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Accelerate Your Practice with Three Key People Skills

Dr. Mark E. Hyman, a full-time general dentist practicing in Greensboro, North Carolina, observes that clinical skills and people skills go hand-in-hand in the dental practice. “If you don’t have clinical expertise, you will surely fail, but if you lack interpersonal skills it can be difficult to truly succeed,” Dr. Hyman says.

Dr. Hyman has identified over 60 “practice pearls” that can make a difference in the dental practice: he shared three of them with ADA New Dentist News. “At the end of the day, it’s all about people,” Dr. Hyman says, offering tactics that apply to every patient, an approach to new patients, and a philosophy towards the dental team.

Preparation Benefits Every Patient

“Let’s say a patient schedules an appointment because he has a chipped tooth,” Dr. Hyman says, “and when he arrives, the receptionist asks, ‘What brings you here today?’ Then the assistant who preps the patient in the operatory asks, ‘What brings you here today?’ then I ask in my role as the dentist, ‘So tell me what brings you here today?’ How many times are we going to make this patient explain himself before we demonstrate that we are listening?” Dr. Hyman uses “linkage communication” which shows the patient that the team is communicating and knows why he or she is there for a visit that day.

Dr. Hyman recommends that each member of the team be prepared with the information on every patient. “That’s part of the morning huddle, and it’s baked in to how we guide patients through the experience of visiting my practice.”

Listen to the New Patient

“Dentists don’t do themselves any favors by spending the first moments with a new patient asking about insurance coverage,” Dr. Hyman observes. Instead Dr. Hyman thanks the patient for choosing his practice, and asks about the patient’s goals for her smile, her teeth and her health. And, unless the patient is new to the community, he asks why she is no longer seeing her previous dentist.

“The answer might be, ‘He was always pushing me to get a crown.’ So I would reply, ‘do you think you need a crown?’ And I would follow with, ‘as I examine your mouth, if I find evidence of dental disease, do I have your permission to tell you?’ And that takes it out of the realm where I’m the expert here to diagnose and deliver bad news. My approach builds trust because it puts us on the same team working towards the same goals. Once you have truly heard the patient’s goals, the more quickly you can build trust.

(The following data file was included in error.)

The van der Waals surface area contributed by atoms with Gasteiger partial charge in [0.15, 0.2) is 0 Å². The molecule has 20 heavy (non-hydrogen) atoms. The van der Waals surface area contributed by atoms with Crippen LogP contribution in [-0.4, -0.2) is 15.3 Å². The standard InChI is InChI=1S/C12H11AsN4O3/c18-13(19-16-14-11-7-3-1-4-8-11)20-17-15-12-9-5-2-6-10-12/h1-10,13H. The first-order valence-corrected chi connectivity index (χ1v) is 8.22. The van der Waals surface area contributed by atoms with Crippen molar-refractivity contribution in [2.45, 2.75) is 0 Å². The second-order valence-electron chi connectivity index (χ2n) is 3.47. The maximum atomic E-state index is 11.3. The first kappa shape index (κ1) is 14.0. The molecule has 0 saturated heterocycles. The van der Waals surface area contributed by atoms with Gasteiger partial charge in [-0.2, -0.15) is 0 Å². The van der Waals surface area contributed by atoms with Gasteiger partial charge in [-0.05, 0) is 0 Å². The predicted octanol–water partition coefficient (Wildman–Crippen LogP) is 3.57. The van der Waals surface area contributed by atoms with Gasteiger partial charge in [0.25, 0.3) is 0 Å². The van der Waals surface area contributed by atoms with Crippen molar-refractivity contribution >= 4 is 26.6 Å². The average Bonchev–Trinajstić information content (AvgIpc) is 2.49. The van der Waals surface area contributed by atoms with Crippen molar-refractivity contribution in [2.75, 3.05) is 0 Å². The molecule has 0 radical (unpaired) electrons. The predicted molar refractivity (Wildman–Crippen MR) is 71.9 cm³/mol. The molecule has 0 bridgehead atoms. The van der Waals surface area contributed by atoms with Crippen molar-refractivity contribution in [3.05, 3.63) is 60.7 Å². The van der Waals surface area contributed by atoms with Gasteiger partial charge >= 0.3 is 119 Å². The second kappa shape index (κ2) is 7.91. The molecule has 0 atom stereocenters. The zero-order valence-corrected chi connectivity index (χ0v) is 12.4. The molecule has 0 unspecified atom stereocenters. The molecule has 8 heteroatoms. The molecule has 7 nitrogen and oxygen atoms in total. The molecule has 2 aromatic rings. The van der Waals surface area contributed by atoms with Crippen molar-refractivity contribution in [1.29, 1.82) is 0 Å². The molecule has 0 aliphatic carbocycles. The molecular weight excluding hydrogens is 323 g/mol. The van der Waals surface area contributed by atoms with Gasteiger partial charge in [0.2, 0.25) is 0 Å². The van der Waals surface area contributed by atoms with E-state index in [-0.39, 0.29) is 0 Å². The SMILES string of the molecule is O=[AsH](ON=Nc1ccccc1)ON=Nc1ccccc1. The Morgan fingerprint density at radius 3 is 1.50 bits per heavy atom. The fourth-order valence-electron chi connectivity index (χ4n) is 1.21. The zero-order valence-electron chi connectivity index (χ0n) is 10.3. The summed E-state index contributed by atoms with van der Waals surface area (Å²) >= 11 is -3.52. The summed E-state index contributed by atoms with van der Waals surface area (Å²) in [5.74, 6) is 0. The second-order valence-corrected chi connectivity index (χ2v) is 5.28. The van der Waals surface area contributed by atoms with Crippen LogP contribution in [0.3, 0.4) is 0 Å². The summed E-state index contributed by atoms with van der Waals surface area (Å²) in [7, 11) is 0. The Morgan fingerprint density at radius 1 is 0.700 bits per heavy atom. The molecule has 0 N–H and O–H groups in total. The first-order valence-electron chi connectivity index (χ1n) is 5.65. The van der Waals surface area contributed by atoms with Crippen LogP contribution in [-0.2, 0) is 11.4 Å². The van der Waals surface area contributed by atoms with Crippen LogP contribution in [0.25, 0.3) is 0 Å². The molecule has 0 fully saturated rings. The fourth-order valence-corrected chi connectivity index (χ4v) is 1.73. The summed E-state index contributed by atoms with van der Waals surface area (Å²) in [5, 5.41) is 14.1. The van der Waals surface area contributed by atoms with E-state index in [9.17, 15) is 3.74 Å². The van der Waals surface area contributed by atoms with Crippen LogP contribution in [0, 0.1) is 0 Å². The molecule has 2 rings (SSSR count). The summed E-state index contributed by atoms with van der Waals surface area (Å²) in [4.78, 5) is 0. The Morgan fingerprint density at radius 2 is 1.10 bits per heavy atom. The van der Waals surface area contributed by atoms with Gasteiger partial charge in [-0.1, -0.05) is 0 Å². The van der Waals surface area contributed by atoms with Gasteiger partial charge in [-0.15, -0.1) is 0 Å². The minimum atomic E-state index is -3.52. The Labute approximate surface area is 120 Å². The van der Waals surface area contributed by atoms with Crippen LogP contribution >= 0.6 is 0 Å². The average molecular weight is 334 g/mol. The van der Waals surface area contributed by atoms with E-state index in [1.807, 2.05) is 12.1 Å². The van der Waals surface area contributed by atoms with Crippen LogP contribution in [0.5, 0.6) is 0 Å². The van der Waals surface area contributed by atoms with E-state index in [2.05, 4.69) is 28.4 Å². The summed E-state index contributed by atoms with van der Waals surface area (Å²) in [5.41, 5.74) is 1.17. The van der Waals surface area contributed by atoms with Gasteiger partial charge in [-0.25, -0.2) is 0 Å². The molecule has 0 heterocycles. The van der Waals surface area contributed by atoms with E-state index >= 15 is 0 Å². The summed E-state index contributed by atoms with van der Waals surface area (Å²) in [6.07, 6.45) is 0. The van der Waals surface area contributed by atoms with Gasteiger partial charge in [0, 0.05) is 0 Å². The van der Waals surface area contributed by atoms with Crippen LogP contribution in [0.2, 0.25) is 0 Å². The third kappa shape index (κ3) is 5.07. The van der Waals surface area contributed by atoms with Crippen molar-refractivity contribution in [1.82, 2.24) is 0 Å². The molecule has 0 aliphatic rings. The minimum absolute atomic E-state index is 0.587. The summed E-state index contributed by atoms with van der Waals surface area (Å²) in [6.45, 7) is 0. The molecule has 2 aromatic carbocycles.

Respect the Dental Team

“Everyone on the team has to be working at the top of their intelligence,” observes Dr. Hyman, “and for that to happen, I have to respect everyone’s intelligence.” One approach is to include everyone in continuing education. “When we hosted a seminar for the office about implant dentistry, I included the front desk team,” observes Dr. Hyman. “Then when a patient asks about implants, the receptionist can reply with understanding, and also keep me informed so I can further the conversation.”

Dr. Hyman also believes that the high-tech dental practice offers many opportunities to engage the dental team. “Let’s face it, sucking spit is not the most fun thing in the world,” laughs Dr. Hyman, “so whenever it’s appropriate, I make sure that team members have the training and know-how to use the instruments in my operatory. I have intraoral cameras, I have team members who can design CAD/CAM restorations off of my preps, that’s all part of keeping everyone as interested in dentistry as I am!”

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Dr. Mark Hyman will present the continuing education course Take this Job and Love it! on Friday, July 18 as part of the ADA 28th New Dentist Conference in Kansas City, Missouri. Register for the conference and select your CE at this link

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